Journal of Japanese Philosophy

Volume 7, 2021

Special Issue on Taiwanese Philosophy

Yoshinobu Shino
Pages 39-57

Hung Yao-hsün and the Kyoto School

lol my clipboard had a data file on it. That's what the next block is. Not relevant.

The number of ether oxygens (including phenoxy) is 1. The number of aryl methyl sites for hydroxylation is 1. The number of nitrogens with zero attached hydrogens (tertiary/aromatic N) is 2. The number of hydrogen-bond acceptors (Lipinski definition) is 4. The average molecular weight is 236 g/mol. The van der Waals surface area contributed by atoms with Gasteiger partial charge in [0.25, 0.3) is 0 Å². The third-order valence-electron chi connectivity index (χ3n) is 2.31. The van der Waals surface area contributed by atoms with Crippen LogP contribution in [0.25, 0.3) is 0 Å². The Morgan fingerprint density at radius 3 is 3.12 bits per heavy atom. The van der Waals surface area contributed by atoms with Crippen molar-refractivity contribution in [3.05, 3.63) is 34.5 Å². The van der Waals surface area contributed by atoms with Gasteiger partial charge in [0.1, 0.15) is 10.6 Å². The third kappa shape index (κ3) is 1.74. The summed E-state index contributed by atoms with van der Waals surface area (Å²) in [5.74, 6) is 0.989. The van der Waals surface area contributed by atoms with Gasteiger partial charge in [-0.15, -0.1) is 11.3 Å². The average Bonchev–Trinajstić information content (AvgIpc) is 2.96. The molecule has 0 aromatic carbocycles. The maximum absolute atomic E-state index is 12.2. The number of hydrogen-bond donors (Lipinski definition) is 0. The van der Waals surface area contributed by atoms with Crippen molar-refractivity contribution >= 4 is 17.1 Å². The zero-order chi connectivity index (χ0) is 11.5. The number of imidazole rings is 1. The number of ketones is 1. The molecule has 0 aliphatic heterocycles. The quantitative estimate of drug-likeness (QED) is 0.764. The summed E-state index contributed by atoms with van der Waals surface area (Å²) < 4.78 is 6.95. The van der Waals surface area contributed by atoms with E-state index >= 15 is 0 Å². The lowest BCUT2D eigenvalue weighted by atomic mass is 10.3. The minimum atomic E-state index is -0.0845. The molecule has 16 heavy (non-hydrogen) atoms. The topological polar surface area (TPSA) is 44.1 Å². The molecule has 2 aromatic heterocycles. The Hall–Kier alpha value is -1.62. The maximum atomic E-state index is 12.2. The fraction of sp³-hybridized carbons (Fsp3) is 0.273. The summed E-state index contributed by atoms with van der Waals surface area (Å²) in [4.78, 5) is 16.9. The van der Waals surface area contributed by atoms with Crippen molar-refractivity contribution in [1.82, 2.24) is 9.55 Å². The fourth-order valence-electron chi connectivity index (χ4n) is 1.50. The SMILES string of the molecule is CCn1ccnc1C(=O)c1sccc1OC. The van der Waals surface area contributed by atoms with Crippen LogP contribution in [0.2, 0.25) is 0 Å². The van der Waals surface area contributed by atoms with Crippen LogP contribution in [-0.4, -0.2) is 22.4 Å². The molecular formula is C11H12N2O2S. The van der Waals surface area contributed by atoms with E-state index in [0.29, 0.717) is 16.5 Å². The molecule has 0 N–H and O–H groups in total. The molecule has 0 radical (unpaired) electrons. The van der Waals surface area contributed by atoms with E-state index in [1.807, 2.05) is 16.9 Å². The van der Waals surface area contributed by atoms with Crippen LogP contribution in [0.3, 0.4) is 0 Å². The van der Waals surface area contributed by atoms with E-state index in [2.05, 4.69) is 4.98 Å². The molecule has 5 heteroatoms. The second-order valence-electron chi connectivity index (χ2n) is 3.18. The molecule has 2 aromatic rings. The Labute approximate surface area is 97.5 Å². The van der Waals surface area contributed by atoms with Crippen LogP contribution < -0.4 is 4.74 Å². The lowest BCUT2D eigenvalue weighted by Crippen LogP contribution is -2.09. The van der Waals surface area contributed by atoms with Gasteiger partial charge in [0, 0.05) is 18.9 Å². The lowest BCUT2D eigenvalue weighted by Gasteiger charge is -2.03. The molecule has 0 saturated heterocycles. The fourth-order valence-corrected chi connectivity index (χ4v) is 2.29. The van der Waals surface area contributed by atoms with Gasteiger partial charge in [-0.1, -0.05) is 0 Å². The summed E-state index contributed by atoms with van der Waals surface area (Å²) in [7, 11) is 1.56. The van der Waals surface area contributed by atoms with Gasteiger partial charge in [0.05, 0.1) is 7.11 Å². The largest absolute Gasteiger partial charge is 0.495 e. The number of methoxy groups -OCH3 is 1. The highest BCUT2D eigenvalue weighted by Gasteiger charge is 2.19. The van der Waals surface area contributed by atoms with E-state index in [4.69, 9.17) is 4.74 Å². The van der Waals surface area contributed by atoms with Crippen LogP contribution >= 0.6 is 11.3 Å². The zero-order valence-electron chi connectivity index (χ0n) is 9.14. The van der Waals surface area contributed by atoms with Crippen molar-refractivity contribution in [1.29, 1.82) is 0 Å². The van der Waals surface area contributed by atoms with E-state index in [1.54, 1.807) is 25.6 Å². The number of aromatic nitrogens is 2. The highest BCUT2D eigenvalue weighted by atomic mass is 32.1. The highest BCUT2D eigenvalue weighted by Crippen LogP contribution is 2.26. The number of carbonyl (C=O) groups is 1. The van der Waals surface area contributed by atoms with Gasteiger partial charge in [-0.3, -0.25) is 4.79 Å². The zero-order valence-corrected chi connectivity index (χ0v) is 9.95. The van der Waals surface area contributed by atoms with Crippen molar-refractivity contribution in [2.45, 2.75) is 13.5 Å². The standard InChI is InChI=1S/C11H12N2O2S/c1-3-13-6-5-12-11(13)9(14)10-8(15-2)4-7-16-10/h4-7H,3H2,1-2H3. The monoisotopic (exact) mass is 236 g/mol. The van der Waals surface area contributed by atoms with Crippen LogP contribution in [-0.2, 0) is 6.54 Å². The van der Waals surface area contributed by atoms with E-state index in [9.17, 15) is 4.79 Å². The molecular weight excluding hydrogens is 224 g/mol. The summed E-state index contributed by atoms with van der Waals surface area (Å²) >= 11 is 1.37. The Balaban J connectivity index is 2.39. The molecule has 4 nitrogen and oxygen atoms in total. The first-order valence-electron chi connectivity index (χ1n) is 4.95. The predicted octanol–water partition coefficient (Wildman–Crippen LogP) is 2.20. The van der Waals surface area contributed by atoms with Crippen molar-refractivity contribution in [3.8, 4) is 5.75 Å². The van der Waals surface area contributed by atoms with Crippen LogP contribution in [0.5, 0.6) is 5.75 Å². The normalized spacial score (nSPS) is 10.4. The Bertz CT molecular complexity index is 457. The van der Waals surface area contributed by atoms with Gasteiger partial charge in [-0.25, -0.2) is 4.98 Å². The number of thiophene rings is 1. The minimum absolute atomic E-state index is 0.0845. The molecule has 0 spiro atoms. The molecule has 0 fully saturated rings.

Hung Yao-hsün is one of founders of modern Taiwanese philosophy. He was educated in philosophy in Japan, the suzerain, and published several articles in Japanese. He developed his study under the influence of contemporary Japanese scholars such as Nishida Kitarō, Tanabe Hajime, Watsuji Tetsurō, Mutai Risaku, and so on. His main concern resided in the ontological relation between the individual and the world, and “existence” was a keyword throughout his life. However, he avoided using it in his articles entitled “Art and Philosophy” and “On Climatic Surroundings and Culture,” written in 1936. In these papers, alluding to an idea of Tanabe, Hung discussed the role of “the specific substance” which served to mediate the individual and the world. Referring to the analysis of Watsuji on fūdo (climatic surroundings and culture), he mentioned the specific status of Taiwan in this context, but he could only find its historical peculiarities. This meant an approval of Japanese rule on Taiwan at that time. It is perhaps in order to avoid this conclusion that Hung introduced the idea of “the logic of the expressive world” by Mutai, who criticized Tanabe’s logic of the specific. After these two papers, Hung returned to devote himself to the problem of existence. The development of his study reflects the contemporary discussion of Japanese scholars and provides a perspective for rethinking the “Japanese philosophy.”